Juneau Charter Community School moving to a new home

School moves from Harris Street to space inside Juneau-Douglas High School

Teacher Lindsay Hulbert labels boxes on Monday, June 11, 2018, as the Juneau Community Charter School prepares to move out of the Arctic Corp building this summer. The school is moving into space at Juneau-Douglas High School. (Michael Penn | Juneau Empire)

Searching through folders in storage rooms at the Juneau Community Charter School, Principal Caron Smith found documents dating back 10 years about the school looking to relocate.


Several opportunities over the years have fallen through, but not this time: the school has finally found a new home at Juneau-Douglas High School. Smith said the movers arrived Monday and the school finished up work Wednesday.

Smith said finding this new space for the school fulfills one of the goals set for her as principal.

“When I interviewed for the position of principal of the Charter School last summer, finding and facilitating a move to a new home was an expectation of the job,” Smith told the Empire via email.

Smith said the Academic Policy Committee or APC, the group designated to supervise the academic operation of the charter school, sent a formal notice to the City and Borough Planning Commission and the Juneau School District last spring about the need for a new location for the school. The notice cited the poor condition of the building that housed the school, and the safety of the school children, staff and families.

The school, located at 430 4th St. inside the Arctic Corp Building, has had problems with pipes leaking and plumbing overflowing. Smith said when she arrived at the school in August 2017, she walked through the building checking areas that were wet and filled with mold. Carpets were ripped up causing tripping hazards and the first floor girls bathroom was in a state of disrepair while in the middle of remodeling that started in May 2017.

In December, Smith said, a severe water leak led to even more issues.

“When we started moving cabinets and bookcases we found everything in that area covered in black mold and mushrooms were growing up through the carpets and into the wood,” Smith said. “The leak had clearly been going on for a long time.”

It was also in December that David Means, the district’s Director of Administrative Services, approached Smith about JDHS as a possible new site for the school. Smith said the school was in negotiations with an investment firm that was trying to purchase the Bill Ray Center. However, on Jan. 3, 2018 the school learned the deal had fallen through because the buyer had backed out completely.

In January, Smith met with Means and they walked through JDHS. Smith said the high school offers JCCS the space it needs to operate a safer environment that its old home. Smith said the school recently had been dealing with some security and safety issues that raised concerns for staff and parents. Just in the past school year, the school was placed in lockdown once and shelter-in-place three times. Shelter-in-place refers to a safety measure where people take refuge in an interior room with no or few windows.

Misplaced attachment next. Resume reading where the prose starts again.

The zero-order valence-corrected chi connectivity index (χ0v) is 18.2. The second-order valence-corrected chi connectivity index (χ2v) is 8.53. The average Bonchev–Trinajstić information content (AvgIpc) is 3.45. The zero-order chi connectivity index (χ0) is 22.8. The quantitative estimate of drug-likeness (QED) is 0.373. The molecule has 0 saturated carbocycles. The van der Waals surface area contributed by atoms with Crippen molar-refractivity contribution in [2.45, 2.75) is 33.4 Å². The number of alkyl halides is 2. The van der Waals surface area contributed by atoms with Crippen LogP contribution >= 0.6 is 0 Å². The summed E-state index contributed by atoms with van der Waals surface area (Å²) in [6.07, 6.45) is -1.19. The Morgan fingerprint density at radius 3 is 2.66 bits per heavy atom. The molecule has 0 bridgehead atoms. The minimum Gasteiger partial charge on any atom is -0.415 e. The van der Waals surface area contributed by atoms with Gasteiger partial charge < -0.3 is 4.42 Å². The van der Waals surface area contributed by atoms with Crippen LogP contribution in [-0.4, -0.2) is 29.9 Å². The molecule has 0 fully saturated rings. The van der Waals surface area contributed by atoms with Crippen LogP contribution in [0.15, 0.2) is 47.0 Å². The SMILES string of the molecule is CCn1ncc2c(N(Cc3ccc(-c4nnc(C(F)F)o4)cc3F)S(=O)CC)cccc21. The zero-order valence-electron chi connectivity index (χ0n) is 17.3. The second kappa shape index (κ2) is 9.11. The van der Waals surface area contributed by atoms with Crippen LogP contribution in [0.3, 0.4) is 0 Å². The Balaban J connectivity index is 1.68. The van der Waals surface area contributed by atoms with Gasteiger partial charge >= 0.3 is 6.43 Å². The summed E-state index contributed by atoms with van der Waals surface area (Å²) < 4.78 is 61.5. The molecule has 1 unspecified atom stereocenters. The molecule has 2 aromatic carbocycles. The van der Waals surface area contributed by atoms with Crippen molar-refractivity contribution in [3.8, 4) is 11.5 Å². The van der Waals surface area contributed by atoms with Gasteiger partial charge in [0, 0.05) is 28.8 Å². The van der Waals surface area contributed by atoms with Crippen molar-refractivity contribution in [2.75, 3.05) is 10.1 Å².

Smith added that house across the street, the Barrett residence, also raised concerns for the school. Neighbors in the area have reported being concerned with noise many of them believe could be drug dealing and prostitution going on at the house. Police have also executed two search warrants at the residence in the past year and recently found stolen property there.

JCCS started moving this week and even got a welcoming from the Juneau football team. Smith said Coach Randy Quinto and 15 players worked for three days moving furniture and boxes out to the moving trucks to load.

“They have been amazing, and we cannot thank them enough,” Smith said. Smith noted the charter school will be making a donation to the football team as a “thank you.”

Quinto said the district contacted him about helping JCCS move. Because district sports teams are self-sustainable, receiving the donation will help offset costs for the players that contributed.

JCCS, which has a maximum enrollment of 110 students, will occupy JDHS’s first floor north wing area. JDHS Principal Paula Casperson said while the schools will have multi-use spaces to share, she does not foresee any issues.

“We are looking forward to the energy that younger students bring, and anticipate minimal impact as we adjust to the merge,” Casperson said in an email to the Empire.

Kristin Bartlett, JDS’s Chief of Staff, said the lease agreement is for $130,000 per year and that JCCS will have access to JDHS’s kitchen for food service, the gymnasium and the music/art rooms.

The amount, Smith said, is the same as the school’s current lease agreement. JCCS does have the option to end the deal after three years if a more suitable location becomes available. Smith said even with the minor concerns of sharing some spaces, the positives heavily outweigh the negatives.

“We believe that the wonderful, clean and dry spaces we are getting, which will be safe and secure for our students and staff, will offset the challenges,” Smith said. “We are looking for a home for JCCS where our students can thrive, and for now we are very excited and thankful to JDHS and JSD for this opportunity.”

• Contact reporter Gregory Philson at gphilson@juneauempire.com or call at 523-2265. Follow him on Twitter at @GTPhilson.


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